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Dems, Media Attack Bush, Ignore That Clinton Was Warned of bin Laden Plot

Thursday, 16 May 2002 12:00 AM

Information given the president in a recently disclosed FBI memo was only "generalized information about hijackings" and bin Laden, spokesman Ari Fleischer said. Warnings were issued to government agencies.

"I don't think it should come as a surprise that the president did not, not, receive information about the use of airplanes as missiles by suicide bombers," he said. "This was a new kind of attack that was not foreseen."

Reports have indicated an FBI agent in Phoenix wrote a memo to FBI headquarters in July 2001 raising a red flag on Middle Eastern students at aviation schools. The agent was said to have made a "strong connection" between the students and terrorist mastermind bin Laden.

Democrats and the media establishment jumped on the reports of a vague warning and ignored the fact that the

Senate plurality leader Tom Daschle said Thursday he was "gravely concerned" that Bush might have been warned.

"It clearly raises some important questions that have to be asked and have to be answered," said Daschle, D-S.D.

Daschle, a likely contender for the Democrat presidential nomination for 2004, urged the White House "today" to release documents, a transcript of the intelligence briefing and the text of the FBI's Phoenix memo.

Daschle said reports that Bush might have known more than he has indicated until now warranted a broad investigation. However, he was silent about Clinton's role.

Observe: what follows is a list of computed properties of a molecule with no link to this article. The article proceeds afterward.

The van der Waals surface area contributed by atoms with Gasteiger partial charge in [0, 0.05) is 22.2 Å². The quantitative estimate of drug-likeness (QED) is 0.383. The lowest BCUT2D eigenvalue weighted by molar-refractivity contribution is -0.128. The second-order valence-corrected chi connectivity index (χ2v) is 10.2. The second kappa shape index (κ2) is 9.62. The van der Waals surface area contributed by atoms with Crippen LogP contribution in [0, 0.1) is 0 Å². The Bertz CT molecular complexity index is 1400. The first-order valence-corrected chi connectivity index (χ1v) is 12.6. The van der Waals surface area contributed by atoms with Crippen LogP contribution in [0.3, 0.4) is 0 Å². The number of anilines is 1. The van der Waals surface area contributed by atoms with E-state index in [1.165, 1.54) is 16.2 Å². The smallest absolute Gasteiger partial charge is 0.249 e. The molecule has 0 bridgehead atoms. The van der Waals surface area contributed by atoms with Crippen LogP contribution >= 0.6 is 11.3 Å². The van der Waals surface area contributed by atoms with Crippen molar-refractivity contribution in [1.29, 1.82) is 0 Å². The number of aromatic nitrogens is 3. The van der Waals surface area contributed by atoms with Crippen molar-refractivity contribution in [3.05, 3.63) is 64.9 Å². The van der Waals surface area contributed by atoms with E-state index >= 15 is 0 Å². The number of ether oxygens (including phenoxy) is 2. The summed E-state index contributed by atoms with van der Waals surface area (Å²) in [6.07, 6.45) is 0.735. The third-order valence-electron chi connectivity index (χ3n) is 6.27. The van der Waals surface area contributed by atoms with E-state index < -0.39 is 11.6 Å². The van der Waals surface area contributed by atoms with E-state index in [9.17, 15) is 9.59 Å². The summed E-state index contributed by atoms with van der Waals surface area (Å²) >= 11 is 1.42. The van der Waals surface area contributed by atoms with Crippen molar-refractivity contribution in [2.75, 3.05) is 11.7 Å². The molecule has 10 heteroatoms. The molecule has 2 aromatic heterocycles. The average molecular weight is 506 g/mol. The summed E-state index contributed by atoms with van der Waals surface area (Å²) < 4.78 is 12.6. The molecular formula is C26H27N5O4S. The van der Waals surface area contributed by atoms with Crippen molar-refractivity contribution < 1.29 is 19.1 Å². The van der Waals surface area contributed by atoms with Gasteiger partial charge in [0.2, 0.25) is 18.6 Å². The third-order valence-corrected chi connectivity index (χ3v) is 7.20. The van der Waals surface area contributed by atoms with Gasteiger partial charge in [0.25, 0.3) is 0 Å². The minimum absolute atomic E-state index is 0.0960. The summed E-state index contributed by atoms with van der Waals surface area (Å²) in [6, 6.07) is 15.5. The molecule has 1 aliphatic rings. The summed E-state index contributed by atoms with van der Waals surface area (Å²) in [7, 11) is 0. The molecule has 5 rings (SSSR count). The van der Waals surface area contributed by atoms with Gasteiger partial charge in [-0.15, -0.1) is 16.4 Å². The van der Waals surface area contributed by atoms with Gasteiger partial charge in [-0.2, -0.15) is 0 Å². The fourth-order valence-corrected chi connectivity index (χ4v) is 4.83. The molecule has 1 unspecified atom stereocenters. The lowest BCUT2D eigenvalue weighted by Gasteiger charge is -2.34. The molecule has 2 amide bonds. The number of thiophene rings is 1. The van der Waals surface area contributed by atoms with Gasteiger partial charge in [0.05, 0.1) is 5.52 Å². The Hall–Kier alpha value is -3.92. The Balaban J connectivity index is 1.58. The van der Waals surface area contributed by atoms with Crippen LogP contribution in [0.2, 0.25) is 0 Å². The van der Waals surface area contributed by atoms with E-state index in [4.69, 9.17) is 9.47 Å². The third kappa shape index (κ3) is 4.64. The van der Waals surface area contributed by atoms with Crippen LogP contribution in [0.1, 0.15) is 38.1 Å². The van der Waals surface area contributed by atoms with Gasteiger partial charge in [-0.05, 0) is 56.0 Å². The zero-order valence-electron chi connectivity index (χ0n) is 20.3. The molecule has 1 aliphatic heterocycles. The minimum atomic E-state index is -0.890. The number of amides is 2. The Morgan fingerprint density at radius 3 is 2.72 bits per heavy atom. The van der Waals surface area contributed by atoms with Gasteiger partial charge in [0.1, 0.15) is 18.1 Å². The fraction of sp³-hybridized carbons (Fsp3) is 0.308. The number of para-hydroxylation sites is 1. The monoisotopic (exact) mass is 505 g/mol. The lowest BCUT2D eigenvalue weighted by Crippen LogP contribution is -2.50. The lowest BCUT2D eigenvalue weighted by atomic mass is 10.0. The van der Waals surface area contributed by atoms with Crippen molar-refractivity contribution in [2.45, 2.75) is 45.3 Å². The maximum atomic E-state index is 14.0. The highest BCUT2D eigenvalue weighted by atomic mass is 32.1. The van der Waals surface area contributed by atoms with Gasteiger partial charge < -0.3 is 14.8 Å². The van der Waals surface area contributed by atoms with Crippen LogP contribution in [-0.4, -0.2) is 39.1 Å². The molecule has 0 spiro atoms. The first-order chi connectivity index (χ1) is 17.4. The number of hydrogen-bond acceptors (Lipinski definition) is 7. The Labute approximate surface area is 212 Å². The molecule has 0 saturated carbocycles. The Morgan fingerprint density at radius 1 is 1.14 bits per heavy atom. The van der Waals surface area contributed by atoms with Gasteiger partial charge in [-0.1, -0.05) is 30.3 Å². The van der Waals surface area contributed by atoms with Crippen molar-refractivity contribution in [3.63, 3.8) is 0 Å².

House Minority Leader Dick Gephardt, another White House hopeful, said: "Was there a failure of intelligence? Did the right officials not act on the intelligence in the proper way? These are things we need to find out." Gephardt, D-Mo., made no mention of investigating Clinton's failure.

Sen. Bob Graham, D-Fla., was quoted Thursday in the Washington Post as saying he had been told that a CIA document was given to Bush in August warning of an al-Qaeda "action" and an airliner. He, too, failed to mention the warnings Clinton received and ignored.

A check of the leftist media establishment's Web sites found that all were critical of the Bush administration but ignored Clinton's negligence.

Republicans accused the Democrats of hypocrisy and exploitation.

"Politicizing this, which is what Democrats have been doing in the last few days, is very, very low-level, underhanded use of a terrible incident, of an awful moment in our nation's history," said Rep. Jennifer Dunn, R-Wash.

"Senator Daschle's and Congressman Gephardt's effort to blow this up into a scandal is irresponsible," said Sen. Kit Bond, R-Mo. "Their unspoken implication is that the president knew these attacks were coming and did nothing. That is an insult to the U.S. intelligence community, to the president and the American people."

Homeland Security Director Tom Ridge said, "There was no threat received and no specific information ever received – in spite of the overall concern of terrorism, al-Qaeda and their interest in viewing America as a target – that they would ever convert a commercial airliner into a missile."

Fleischer, noting that threats of terrorist hijackings have existed for decades, said warnings of possible hijackings came in during all of last summer, beginning in May. Heightened security precautions were taken by U.S. embassies and military installations and domestic agencies were also notified.